Au­to­mat­i­cally up­date your Mac apps

Keir Thomas re­veals how to up­date the soft­ware on your Mac, even the apps you didn’t down­load from the Mac App Store

Macworld - - CON­TENTS -

With the rise of Mac mal­ware it’s never been more im­por­tant to en­sure all your Mac apps are up to date and, there­fore, as free as pos­si­ble of po­ten­tial se­cu­rity holes.

The good news is that most apps have built-in up­date rou­tines. The bad news is that they usu­ally

only work once the app is started. Start­ing-up and then quit­ting each and ev­ery app to up­date your sys­tem is pretty im­prac­ti­cal. There are some ways to mit­i­gate the agony, though.

1. Use the App Store

The Mac App Store pro­vides macOS’ built-in up­dater. It can be set to pe­ri­od­i­cally check for newer soft­ware in the back­ground. While its main func­tion is to keep the op­er­at­ing sys­tem and Ap­ple’s var­i­ous apps up to date, it will also au­to­mat­i­cally and in­vis­i­bly keep up to date any apps that you’ve bought (or down­loaded for free) through the App Store.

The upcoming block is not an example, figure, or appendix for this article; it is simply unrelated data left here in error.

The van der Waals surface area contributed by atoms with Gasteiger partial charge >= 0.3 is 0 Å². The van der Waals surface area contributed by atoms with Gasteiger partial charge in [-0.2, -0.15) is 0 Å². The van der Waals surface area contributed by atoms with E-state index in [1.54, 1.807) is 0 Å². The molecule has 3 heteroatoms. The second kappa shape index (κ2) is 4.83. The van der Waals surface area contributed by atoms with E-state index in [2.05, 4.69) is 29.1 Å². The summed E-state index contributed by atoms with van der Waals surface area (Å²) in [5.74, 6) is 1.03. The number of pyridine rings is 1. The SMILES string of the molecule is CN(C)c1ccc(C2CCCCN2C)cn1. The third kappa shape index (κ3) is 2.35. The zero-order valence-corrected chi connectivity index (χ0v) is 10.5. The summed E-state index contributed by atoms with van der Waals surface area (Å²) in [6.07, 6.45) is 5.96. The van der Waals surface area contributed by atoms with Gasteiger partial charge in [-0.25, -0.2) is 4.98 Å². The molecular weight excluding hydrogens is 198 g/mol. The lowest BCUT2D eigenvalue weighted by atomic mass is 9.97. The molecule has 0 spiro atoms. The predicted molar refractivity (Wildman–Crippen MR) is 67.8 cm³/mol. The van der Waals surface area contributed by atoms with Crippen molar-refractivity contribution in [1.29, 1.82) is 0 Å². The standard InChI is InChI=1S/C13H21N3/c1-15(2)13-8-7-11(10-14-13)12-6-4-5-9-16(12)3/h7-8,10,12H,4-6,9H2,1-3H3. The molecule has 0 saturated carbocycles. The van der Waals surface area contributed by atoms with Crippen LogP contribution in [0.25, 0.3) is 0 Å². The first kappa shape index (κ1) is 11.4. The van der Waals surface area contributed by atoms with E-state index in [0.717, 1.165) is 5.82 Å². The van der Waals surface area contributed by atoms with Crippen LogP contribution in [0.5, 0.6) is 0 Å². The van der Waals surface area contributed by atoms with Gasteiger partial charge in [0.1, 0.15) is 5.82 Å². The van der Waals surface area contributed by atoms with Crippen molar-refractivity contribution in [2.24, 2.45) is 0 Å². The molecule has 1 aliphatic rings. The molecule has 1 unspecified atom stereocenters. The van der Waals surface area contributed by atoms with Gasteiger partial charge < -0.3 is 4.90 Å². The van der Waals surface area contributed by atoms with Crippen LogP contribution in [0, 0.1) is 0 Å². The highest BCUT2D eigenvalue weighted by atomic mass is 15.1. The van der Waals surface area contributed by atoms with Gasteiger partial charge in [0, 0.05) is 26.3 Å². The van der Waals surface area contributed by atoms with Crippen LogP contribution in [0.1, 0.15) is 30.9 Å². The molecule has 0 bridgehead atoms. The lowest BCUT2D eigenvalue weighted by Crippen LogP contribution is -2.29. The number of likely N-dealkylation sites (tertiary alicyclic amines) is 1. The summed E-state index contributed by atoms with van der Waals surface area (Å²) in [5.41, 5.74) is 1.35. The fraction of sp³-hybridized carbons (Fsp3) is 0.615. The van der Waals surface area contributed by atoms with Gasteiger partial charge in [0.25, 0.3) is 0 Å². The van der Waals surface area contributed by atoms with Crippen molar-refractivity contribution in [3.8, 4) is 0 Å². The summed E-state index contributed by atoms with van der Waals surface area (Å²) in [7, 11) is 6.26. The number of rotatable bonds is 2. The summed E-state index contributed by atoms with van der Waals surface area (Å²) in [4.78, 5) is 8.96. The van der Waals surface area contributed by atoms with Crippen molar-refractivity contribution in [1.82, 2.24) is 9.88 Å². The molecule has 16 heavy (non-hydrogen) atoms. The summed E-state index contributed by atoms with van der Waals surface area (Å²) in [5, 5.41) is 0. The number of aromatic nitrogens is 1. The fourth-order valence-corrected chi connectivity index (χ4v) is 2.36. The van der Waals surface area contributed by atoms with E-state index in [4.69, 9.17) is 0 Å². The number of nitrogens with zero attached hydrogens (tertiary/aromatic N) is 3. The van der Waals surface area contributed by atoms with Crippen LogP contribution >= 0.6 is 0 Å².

There­fore, the moral of the story is sim­ple: Given a choice of buy­ing or down­load­ing an app from the

de­vel­oper’s web­site, or through the App Store, then the App Store makes a lot more sense be­cause of this au­to­mated up­dat­ing sys­tem.

In fact, if you’ve al­ready bought an app in­de­pen­dently, and spot that it’s also avail­able through the App Store, then you might even drop the de­vel­oper a line to ask if they’ll give you a free code so you can switch to the App Store ver­sion. All you need do then is start the App Store and click the Re­deem link un­der the Quick Links head­ing at the right. You can set the App Store to au­to­mat­i­cally down­load and ap­ply up­dates by open­ing Sys­tem Pref­er­ences, click­ing the App Store icon, and then en­sur­ing there’s a tick in the box that reads Au­to­mat­i­cally Check For Up­dates, and the box that reads In­stall App Up­dates.

It’s a good idea to tick the other boxes listed there too, in our opin­ion, so that you’ll en­sure sys­tem up­dates are ap­plied au­to­mat­i­cally too. 2. Scan for up­dates Many apps have their own up­date rou­tines that usu­ally scan for newer ver­sions as soon as the app is started-up, while some apps – chiefly those from heavy­weights Mi­crosoft, Drop­box, Adobe and Google – in­stall in­vis­i­ble back­ground apps that pe­ri­od­i­cally scan for up­dates and ap­ply them au­to­mat­i­cally in the back­ground.

In an ideal world a handy app would ex­ist that some­how trig­gered EV­ERY app’s built-in up­date rou­tines in the back­ground but if it ex­ists then we’re not aware of it. Ap­pver­sion (free trial scans 12